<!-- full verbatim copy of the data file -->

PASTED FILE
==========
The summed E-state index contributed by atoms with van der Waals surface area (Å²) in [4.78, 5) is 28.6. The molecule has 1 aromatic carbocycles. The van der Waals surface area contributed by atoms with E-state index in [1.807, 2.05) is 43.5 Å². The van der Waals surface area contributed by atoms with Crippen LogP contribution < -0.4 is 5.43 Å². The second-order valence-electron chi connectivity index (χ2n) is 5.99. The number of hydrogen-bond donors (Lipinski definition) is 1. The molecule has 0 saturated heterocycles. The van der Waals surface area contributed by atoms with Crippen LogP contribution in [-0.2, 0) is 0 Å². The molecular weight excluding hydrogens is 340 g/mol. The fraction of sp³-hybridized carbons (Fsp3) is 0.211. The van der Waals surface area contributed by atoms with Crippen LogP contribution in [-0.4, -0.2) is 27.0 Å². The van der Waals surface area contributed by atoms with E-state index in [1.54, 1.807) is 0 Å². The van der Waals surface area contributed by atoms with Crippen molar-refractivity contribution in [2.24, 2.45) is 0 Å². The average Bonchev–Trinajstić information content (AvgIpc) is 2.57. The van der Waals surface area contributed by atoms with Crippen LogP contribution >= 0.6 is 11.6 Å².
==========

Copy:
The summed E-state index contributed by atoms with van der Waals surface area (Å²) in [4.78, 5) is 28.6. The molecule has 1 aromatic carbocycles. The van der Waals surface area contributed by atoms with E-state index in [1.807, 2.05) is 43.5 Å². The van der Waals surface area contributed by atoms with Crippen LogP contribution < -0.4 is 5.43 Å². The second-order valence-electron chi connectivity index (χ2n) is 5.99. The number of hydrogen-bond donors (Lipinski definition) is 1. The molecule has 0 saturated heterocycles. The van der Waals surface area contributed by atoms with Crippen LogP contribution in [-0.2, 0) is 0 Å². The molecular weight excluding hydrogens is 340 g/mol. The fraction of sp³-hybridized carbons (Fsp3) is 0.211. The van der Waals surface area contributed by atoms with Crippen LogP contribution in [-0.4, -0.2) is 27.0 Å². The van der Waals surface area contributed by atoms with E-state index in [1.54, 1.807) is 0 Å². The van der Waals surface area contributed by atoms with Crippen molar-refractivity contribution in [2.24, 2.45) is 0 Å². The average Bonchev–Trinajstić information content (AvgIpc) is 2.57. The van der Waals surface area contributed by atoms with Crippen LogP contribution >= 0.6 is 11.6 Å².